When in the presence of people who act in “passive-aggressive” ways, we feel controlled and provoked. We conclude that these individuals are angry and manipulative. Our emphasis is on the “aggressive.” From an ego-analytic point of view, focused as it is on clients’ relationship with themselves about their feelings, the emphasis is on the “passive.” We see these individuals as unable to express everyday wishes, needs, concerns, objections, and complaints. That is, they’re unable to stand up for themselves. Accordingly, they are reduced to expressing themselves in indirect ways that come across to others as manipulative, calculating, sneaky, and controlling. Far from being in control, they lack the control anyone would need to feel comfortable in and deal effectively with everyday life situations. Such control requires being able to give direct expression to wishes, needs, and concerns.
Ego-analytic therapy begins with this recognition of how easy it is to draw conclusions about our clients based on the effects their behavior has on us. We lose track of their inner struggle. We stop listening and start judging and fall back on the morally-tinged, judgmental language of our culture (or a professional version of it). We view clients as selfish (narcissistic), lazy (unmotivated), cowardly (unwilling to take risks), immature (undifferentiated), codependent (symbiotic), and so on. We step back in negative judgment rather than appreciate the person’s inner struggle.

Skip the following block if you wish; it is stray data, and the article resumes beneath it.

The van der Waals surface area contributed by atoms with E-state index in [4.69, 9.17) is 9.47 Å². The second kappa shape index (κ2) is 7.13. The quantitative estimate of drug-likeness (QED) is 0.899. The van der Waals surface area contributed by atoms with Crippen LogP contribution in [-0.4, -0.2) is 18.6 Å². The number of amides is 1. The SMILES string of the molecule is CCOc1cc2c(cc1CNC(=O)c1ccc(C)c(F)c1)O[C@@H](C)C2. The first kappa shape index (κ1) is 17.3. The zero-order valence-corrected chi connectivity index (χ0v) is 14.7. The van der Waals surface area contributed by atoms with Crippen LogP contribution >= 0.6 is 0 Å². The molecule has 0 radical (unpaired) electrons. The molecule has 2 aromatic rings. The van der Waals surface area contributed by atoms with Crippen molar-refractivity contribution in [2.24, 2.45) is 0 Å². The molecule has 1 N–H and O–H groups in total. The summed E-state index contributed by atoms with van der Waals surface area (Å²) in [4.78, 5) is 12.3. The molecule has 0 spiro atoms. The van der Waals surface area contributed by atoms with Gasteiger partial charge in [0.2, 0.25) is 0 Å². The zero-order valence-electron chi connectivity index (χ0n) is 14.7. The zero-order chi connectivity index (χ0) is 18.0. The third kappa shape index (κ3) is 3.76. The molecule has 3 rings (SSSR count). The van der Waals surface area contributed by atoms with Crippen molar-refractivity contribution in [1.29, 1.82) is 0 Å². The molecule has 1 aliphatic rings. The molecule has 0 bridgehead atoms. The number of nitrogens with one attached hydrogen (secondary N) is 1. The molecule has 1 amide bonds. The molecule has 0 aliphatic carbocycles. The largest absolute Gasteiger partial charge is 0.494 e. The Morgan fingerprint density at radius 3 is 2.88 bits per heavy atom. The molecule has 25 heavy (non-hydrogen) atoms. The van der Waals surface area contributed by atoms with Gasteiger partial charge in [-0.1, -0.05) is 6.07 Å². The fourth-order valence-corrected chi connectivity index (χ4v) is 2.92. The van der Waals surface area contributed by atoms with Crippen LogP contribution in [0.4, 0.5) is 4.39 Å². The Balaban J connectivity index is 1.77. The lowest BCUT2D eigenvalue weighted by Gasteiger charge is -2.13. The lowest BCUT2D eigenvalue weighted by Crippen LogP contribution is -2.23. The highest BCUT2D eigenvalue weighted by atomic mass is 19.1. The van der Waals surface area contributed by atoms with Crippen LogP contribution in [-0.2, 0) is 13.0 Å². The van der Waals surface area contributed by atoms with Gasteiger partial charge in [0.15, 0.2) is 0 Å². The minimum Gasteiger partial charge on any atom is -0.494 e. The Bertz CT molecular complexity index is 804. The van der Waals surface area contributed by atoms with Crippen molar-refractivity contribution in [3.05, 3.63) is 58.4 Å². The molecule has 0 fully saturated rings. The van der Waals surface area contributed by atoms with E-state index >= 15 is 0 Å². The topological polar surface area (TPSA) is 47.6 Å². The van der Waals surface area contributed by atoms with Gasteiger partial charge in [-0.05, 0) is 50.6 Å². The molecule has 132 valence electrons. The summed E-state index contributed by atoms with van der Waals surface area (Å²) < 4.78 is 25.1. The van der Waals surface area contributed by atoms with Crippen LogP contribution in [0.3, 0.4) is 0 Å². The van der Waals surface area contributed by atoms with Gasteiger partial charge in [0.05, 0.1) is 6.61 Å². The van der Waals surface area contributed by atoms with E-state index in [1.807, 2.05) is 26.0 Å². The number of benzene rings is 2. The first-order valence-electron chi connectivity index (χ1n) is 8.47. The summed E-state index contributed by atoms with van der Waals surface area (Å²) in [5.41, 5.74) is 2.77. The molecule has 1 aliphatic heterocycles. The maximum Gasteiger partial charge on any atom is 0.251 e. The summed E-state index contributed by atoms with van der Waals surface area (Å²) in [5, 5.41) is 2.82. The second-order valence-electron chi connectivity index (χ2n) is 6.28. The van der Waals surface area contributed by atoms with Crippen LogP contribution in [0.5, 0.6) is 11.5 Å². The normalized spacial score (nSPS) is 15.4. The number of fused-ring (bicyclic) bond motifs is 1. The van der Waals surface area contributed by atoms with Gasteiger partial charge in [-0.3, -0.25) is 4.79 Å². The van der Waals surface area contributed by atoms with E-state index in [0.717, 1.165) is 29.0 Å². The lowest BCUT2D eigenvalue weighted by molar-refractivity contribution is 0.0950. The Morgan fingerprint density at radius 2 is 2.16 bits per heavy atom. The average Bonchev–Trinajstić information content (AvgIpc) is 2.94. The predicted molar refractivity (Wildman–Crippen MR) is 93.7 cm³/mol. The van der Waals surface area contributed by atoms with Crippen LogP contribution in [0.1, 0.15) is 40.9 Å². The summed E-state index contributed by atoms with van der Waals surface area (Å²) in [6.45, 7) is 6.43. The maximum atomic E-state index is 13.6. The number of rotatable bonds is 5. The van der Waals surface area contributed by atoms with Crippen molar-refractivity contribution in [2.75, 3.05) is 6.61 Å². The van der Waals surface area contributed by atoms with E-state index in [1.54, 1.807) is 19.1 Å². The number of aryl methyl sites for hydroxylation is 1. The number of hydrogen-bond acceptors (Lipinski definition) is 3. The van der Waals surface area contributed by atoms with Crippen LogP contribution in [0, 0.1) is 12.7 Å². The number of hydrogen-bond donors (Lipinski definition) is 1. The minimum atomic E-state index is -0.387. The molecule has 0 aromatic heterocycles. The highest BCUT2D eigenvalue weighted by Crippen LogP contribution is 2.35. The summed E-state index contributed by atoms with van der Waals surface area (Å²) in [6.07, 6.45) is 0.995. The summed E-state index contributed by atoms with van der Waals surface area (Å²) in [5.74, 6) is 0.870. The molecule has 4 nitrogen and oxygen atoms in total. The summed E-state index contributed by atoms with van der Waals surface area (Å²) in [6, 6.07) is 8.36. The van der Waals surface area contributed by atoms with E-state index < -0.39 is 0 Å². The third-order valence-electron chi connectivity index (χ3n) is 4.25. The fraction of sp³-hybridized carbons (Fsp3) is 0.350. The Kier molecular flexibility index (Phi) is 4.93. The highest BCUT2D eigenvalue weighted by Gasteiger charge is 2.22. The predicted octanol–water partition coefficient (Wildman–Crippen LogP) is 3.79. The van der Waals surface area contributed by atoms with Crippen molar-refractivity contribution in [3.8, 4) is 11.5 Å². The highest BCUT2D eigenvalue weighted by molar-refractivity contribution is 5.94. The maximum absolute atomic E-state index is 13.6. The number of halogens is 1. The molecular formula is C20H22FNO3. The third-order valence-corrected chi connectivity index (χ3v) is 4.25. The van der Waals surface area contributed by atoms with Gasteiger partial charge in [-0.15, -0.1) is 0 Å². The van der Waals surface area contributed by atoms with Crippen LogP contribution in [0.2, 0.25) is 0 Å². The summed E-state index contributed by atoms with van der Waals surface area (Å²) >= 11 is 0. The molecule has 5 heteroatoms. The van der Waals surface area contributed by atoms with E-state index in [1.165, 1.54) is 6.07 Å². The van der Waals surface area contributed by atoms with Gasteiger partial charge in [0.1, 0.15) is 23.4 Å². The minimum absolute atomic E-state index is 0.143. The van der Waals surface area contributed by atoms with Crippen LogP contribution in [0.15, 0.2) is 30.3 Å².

The ego-analytic task is to use our negative reactions as clues to our clients’ inner struggles and to ask ourselves:
- Could this person privately be criticizing themselves for the very thing for which I feel disapproving?
- Do other people respond to this person in the way I do? If so, could that be a major reason for this person’s troubles? Could this person be caught in a vicious circle in which s/he creates in others the very reaction s/he is trying to avoid?
- What must this person be feeling—what must s/he be struggling with—to act in this way, a struggle that, if I were to know what it is, might get me empathizing with rather than criticizing him/her?
- What is the hidden reasonableness, understandability, or grain of truth in this person’s seemingly unreasonable behavior?”
There typically is such a grain of truth or, as Bernard Apfelbaum put it, “Our clients are informants on the human condition.” They experience an intensified version of universal human difficulties with which in some form or other we all struggle